Financials. We bought Glacier Bancorp (GBCI) when the markets were stressed about the health of regional banks. With assets of around $28 billion, Glacier is leveraging its dominant position in Montana, where it enjoys 20% deposit market share, to consolidate the Mountain West. Glacier has acquired 15 banks over the past decade and currently operates 17 divisions across the region, encompassing Montana, Idaho, Washington, Wyoming, Nevada, Utah, Colorado, and Arizona. 

From the start of December 2022 through mid-May 2023, the stock lost more than half its value as it was caught up in the funding crisis that gripped regional banks. The overhang was exacerbated after GBCI’s management elected to tap the Federal Reserve Bank Term Lending Facility (BTLF), which allows banks to pledge government securities trading at a discount to par for par proceeds. 

We believe GBCI’s management utilized the BTLF opportunistically, not out of necessity, because facility interest rates were abnormally low due to the negative connotation associated with borrowing from the Federal Reserve. Also, the common trait shared by banks that failed in 2023 was a low-quality deposit base characterized by high concentration risk. For example, Silicon Valley Bank (SVB) bet on start-ups backed by venture capital (VC), with an average deposit that was several million dollars in size. When VC investors suggested pulling funds from SVB, a classic “run on the bank” ensued. By contract, the average Glacier retail customer has $16,000 in their account and the typical commercial account is less than $75,000. Customers largely use their GBCI account to pay for day-to-day expenses, not to earn a return, thereby reducing the risk of mass deposit outflows.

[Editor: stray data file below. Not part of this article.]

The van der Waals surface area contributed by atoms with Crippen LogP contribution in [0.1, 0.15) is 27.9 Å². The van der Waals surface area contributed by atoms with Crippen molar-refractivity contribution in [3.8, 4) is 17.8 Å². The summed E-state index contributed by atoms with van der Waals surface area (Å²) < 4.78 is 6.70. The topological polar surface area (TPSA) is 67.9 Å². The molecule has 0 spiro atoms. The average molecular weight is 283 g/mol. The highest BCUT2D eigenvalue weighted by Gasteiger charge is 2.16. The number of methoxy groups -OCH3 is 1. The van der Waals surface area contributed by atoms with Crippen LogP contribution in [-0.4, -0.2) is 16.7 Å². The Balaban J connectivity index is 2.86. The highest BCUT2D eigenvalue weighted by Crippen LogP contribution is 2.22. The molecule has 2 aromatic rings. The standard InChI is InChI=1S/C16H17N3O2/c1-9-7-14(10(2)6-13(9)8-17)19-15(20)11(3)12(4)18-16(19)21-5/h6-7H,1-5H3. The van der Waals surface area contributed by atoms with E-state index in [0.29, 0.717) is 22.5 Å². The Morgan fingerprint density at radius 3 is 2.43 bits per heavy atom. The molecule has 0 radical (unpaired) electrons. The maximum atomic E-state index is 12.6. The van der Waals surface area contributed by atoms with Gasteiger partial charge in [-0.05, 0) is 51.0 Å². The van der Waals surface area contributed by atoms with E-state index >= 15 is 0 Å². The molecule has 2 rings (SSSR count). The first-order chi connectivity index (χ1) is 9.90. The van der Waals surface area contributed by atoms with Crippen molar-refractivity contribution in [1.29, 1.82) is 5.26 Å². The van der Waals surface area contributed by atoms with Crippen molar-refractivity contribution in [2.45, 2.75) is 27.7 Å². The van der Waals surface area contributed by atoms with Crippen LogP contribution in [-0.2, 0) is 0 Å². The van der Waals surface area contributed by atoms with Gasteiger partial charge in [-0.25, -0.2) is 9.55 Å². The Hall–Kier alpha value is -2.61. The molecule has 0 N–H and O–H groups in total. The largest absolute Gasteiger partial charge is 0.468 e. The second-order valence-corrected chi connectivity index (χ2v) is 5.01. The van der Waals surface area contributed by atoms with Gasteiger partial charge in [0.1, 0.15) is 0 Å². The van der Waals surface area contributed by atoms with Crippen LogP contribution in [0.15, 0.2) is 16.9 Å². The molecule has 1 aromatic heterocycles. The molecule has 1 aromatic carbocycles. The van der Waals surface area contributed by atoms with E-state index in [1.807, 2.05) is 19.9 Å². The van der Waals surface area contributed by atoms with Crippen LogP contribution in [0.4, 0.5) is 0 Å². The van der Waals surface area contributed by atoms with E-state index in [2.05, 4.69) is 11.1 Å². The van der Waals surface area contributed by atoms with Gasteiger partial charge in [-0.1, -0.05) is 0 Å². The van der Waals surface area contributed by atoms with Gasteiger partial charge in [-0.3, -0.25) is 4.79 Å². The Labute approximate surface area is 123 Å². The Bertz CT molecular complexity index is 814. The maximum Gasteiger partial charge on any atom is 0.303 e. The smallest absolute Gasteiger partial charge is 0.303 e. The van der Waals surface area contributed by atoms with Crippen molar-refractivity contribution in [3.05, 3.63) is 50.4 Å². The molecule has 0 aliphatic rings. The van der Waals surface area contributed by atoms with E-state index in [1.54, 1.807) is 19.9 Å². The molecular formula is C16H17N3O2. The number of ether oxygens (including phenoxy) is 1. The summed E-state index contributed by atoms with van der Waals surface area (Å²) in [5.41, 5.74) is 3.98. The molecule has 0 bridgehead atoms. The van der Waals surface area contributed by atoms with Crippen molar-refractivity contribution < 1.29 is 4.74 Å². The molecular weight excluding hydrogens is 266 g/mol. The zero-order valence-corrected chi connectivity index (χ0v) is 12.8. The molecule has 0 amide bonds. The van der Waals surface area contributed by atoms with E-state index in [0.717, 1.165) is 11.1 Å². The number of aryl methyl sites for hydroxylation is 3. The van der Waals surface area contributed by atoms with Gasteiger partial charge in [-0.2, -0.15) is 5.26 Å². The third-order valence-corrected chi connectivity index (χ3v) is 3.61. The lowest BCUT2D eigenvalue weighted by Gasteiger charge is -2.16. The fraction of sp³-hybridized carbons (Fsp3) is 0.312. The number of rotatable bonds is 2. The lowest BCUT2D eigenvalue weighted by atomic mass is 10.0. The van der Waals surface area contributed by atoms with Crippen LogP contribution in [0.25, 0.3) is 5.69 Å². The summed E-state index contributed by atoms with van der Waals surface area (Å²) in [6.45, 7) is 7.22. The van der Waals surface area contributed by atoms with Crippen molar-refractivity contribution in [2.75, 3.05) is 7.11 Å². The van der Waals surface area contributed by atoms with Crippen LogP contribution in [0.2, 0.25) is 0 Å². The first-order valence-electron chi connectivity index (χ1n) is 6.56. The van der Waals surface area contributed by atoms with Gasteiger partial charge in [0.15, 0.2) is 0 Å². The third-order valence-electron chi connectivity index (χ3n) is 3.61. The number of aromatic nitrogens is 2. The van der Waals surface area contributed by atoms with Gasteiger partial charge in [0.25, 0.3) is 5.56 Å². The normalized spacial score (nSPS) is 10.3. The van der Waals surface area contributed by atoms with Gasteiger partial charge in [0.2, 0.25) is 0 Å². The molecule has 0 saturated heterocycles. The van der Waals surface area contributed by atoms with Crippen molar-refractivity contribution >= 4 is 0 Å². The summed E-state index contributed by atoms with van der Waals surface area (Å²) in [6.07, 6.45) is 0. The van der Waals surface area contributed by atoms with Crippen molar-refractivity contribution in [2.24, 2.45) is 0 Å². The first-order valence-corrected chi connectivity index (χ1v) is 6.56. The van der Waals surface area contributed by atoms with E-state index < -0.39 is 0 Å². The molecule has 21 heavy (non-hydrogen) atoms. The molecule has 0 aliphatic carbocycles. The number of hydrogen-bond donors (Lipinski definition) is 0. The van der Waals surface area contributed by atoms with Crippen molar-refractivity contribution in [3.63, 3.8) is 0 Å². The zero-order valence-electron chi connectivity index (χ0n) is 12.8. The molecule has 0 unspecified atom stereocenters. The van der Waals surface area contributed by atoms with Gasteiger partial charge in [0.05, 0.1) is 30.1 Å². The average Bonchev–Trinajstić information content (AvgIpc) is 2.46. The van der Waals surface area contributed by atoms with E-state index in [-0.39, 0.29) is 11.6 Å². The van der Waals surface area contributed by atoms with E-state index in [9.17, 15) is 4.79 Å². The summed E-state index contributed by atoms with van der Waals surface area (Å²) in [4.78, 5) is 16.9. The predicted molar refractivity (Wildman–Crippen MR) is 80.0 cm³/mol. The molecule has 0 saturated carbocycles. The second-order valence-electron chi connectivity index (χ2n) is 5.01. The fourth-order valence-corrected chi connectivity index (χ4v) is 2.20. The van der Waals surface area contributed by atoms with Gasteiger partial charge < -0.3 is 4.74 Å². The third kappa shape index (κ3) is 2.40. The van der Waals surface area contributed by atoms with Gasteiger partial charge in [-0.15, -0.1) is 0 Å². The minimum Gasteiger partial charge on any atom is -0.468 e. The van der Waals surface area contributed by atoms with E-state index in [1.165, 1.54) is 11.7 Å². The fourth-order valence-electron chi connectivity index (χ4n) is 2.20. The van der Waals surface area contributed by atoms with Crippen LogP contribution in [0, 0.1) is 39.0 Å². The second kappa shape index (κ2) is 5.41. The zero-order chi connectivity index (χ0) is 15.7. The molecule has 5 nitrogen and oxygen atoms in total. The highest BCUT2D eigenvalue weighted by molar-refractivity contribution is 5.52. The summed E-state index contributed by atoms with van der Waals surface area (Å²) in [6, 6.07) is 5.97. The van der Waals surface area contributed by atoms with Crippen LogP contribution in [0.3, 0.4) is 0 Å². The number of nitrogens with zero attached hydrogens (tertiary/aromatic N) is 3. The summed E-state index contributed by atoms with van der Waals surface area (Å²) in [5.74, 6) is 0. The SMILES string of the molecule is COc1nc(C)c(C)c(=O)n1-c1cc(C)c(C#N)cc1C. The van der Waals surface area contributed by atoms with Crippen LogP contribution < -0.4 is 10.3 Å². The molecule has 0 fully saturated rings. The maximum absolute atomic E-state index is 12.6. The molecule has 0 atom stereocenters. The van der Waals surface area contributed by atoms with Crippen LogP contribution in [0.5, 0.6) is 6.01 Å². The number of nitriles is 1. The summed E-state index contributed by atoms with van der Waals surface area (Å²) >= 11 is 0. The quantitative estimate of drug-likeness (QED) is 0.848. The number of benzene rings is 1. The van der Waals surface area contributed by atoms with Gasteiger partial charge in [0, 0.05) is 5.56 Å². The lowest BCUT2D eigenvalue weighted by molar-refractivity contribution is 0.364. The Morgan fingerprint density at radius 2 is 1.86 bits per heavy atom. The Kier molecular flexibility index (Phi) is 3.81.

The market is finally recognizing this distinction, as the stock rebounded nearly 45% in the fourth quarter. Even after its late 2023 surge, GBCI trades at 2.5 times tangible book value, which is still below its 20-year median of 2.6, and with the recent decline in interest rates, book value growth should accelerate.  

Communications. A year ago, we took advantage of market volatility to upgrade our portfolio with best-in-class holdings including Cable One (CABO), a broadband and cable provider with a focus on rural markets in the Midwest, Northwest, and Southeast.

In theory, the stock should have rallied in the fourth quarter as long-term interest rates began to fall. But 2023 turned out to be a challenging year for broadband providers, including CABO, whose shares are down more than 15% since mid-October.